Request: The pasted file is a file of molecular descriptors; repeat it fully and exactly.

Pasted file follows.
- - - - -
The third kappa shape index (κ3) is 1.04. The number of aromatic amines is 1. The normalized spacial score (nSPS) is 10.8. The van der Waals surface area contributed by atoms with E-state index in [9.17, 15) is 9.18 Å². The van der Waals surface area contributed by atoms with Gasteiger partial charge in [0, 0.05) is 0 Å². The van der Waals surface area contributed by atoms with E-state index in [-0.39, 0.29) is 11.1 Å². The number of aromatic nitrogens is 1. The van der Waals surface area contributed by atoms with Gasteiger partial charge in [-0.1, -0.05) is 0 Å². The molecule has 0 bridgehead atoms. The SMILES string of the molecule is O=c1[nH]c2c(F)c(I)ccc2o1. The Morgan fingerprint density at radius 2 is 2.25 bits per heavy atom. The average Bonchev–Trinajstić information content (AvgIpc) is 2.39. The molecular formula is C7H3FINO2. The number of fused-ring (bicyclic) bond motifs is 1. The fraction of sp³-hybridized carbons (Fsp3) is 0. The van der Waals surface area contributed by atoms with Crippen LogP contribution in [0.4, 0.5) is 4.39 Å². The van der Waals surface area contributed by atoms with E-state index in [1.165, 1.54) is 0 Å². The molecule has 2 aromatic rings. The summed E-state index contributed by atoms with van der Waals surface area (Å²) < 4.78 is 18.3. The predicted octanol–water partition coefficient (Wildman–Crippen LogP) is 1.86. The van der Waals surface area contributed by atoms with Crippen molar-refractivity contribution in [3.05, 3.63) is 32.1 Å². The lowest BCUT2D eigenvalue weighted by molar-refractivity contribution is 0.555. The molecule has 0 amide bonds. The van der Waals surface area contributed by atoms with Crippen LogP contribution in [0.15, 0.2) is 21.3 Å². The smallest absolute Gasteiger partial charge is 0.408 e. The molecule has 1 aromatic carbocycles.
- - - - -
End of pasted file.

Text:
The third kappa shape index (κ3) is 1.04. The number of aromatic amines is 1. The normalized spacial score (nSPS) is 10.8. The van der Waals surface area contributed by atoms with E-state index in [9.17, 15) is 9.18 Å². The van der Waals surface area contributed by atoms with Gasteiger partial charge in [0, 0.05) is 0 Å². The van der Waals surface area contributed by atoms with E-state index in [-0.39, 0.29) is 11.1 Å². The number of aromatic nitrogens is 1. The van der Waals surface area contributed by atoms with Gasteiger partial charge in [-0.1, -0.05) is 0 Å². The molecule has 0 bridgehead atoms. The SMILES string of the molecule is O=c1[nH]c2c(F)c(I)ccc2o1. The Morgan fingerprint density at radius 2 is 2.25 bits per heavy atom. The average Bonchev–Trinajstić information content (AvgIpc) is 2.39. The molecular formula is C7H3FINO2. The number of fused-ring (bicyclic) bond motifs is 1. The fraction of sp³-hybridized carbons (Fsp3) is 0. The van der Waals surface area contributed by atoms with Crippen LogP contribution in [0.4, 0.5) is 4.39 Å². The van der Waals surface area contributed by atoms with E-state index in [1.165, 1.54) is 0 Å². The molecule has 2 aromatic rings. The summed E-state index contributed by atoms with van der Waals surface area (Å²) < 4.78 is 18.3. The predicted octanol–water partition coefficient (Wildman–Crippen LogP) is 1.86. The van der Waals surface area contributed by atoms with Crippen molar-refractivity contribution in [3.05, 3.63) is 32.1 Å². The lowest BCUT2D eigenvalue weighted by molar-refractivity contribution is 0.555. The molecule has 0 amide bonds. The van der Waals surface area contributed by atoms with Crippen LogP contribution in [0.15, 0.2) is 21.3 Å². The smallest absolute Gasteiger partial charge is 0.408 e. The molecule has 1 aromatic carbocycles.